Hello [FIRST NAME]! We value you as a customer…
I get some variation of this at least once a week. Let me tell you, nothing screams “value” like not testing your mail merge to make sure a name actually pops up in the body of the email.
This complete failure of automated communication is laughable when it comes from an international brand trying to get you to buy a new pair of pants. It’s downright insulting when it comes from an organization where you recently applied for a job.
Timely and accurate communication during the recruiting process is a well-documented pain point for the majority of candidates. That this continues to be an issue when there are so many tools available to recruiters is a black mark on the industry.
There is absolutely no reason that a candidate should be left in limbo when the majority of applicant tracking systems (ATS) allow recruiters to set up automated messages, or simply send a reply email from the system. And if your organization is too small to have an ATS, the hiring volume should be small enough that a more high-touch candidate experience is possible.
So let’s start with the premise that we all agree that timely communication is a key component of a successful recruiting process. It builds trust between the candidate and the recruiter that the process will be fair and professional. Fantastic.
But we all know that quantity does not equal quality.
The “Hello [FIRST NAME]” example is a classic case of focusing too much on quantity and not enough of the quality of the message. Regardless of how well-written the email might have been, no one is going to pay attention to it because of the “[FIRST NAME],” no matter how many times you send it. It’s time for recruiting teams to focus on what they are saying to their candidates, and the message it sends.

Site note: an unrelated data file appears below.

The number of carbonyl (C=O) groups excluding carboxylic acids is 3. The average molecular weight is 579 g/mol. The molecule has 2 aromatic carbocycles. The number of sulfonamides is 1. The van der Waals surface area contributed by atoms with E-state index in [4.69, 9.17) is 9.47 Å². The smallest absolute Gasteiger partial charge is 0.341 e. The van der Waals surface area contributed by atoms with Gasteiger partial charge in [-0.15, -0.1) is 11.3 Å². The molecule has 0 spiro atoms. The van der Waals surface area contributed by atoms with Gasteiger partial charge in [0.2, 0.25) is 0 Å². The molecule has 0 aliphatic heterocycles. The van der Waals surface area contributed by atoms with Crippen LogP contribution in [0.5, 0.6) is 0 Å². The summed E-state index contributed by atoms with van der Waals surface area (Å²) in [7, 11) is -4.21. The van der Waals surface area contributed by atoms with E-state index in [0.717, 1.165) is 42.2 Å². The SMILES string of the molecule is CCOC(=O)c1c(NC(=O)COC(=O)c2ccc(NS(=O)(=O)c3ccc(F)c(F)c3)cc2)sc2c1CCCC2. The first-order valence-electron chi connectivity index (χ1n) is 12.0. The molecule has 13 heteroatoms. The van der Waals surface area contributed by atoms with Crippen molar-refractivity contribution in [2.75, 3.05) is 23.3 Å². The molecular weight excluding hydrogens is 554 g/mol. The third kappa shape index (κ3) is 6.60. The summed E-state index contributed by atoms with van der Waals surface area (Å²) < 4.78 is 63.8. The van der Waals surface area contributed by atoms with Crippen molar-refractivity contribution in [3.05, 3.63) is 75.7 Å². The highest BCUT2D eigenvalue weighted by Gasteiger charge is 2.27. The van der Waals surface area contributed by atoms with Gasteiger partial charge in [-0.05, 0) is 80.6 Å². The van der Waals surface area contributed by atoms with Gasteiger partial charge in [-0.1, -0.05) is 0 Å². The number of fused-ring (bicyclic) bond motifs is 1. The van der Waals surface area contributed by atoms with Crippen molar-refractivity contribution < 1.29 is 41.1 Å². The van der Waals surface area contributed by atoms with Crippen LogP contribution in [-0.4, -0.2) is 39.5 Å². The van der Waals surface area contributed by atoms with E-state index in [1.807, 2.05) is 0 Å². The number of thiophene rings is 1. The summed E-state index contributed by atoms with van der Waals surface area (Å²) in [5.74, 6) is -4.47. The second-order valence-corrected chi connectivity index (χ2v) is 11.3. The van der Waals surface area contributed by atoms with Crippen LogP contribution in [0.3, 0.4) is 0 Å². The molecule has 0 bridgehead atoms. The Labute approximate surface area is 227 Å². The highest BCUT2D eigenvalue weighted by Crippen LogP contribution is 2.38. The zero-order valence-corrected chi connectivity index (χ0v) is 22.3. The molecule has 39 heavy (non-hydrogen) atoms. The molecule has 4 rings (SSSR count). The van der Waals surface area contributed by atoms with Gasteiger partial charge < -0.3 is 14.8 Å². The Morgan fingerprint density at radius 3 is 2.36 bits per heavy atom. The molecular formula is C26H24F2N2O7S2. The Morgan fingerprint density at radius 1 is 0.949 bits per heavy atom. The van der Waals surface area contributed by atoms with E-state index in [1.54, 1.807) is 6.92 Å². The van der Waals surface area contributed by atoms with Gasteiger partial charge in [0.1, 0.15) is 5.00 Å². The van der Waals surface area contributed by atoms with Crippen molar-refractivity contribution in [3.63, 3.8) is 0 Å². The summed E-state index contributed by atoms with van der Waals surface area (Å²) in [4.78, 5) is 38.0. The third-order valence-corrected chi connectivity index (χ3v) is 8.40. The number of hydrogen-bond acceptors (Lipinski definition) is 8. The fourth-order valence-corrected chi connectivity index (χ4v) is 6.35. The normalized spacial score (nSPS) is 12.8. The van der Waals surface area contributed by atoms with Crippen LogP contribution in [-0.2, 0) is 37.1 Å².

If you don’t know where to start, here are a few suggestions:
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Get an outside perspective on messaging. What one person thinks is clever and engaging, another person might find flip and dismissive. Trust me, I am a rock star at writing things for an audience of one: me. That doesn’t work when you’re trying to communicate with a wider audience, particularly candidates who are relying on status updates to decide their job future.
It’s OK to stand out. It’s not okay to be rude. Ask a variety of people from inside and outside the organization to react to your messaging. Is it respectful? Is it helpful? Is it projecting the brand you want the organization to project? If not, work with marketing or communications to craft a message that does all of those things. And maybe refresh those tired messages on a regular basis, yeah? Y2K isn’t as relevant as it used to be.
For the love of all that is holy, test your links (and mail merge)! Was that too strong? Good. Nothing shouts “we don’t care” like sending an email with links to information about your organization that don’t work. Or merges that don’t populate fields properly. I know the life of a recruiter is a busy one, so build it into a regular auditing schedule and make sure someone on the team actually owns it.
Be a mystery shopper. Not enough recruiters or hiring managers apply for a position within their organization. If they did, these and other communication missteps would stand out. I worked with one company where a top executive decided to apply for an entry-level position. This person saved every email communication, tracked time between check-ins, and whether the recruiter proactively gave updates. It wasn’t pretty, and the feedback was, shall we say, harsh. Smart recruiting teams regularly field-test the process so they can proactively course correct.
These are just three suggestions on how to make sure the quality of the communication you send to candidates meets your (and your leadership’s) expectations. Once you’ve mastered these foundational components, you’ll be in a better position to experiment.
Thank you for reading. You, [FIRST NAME] [LAST NAME], are a valued part of the ERE audience.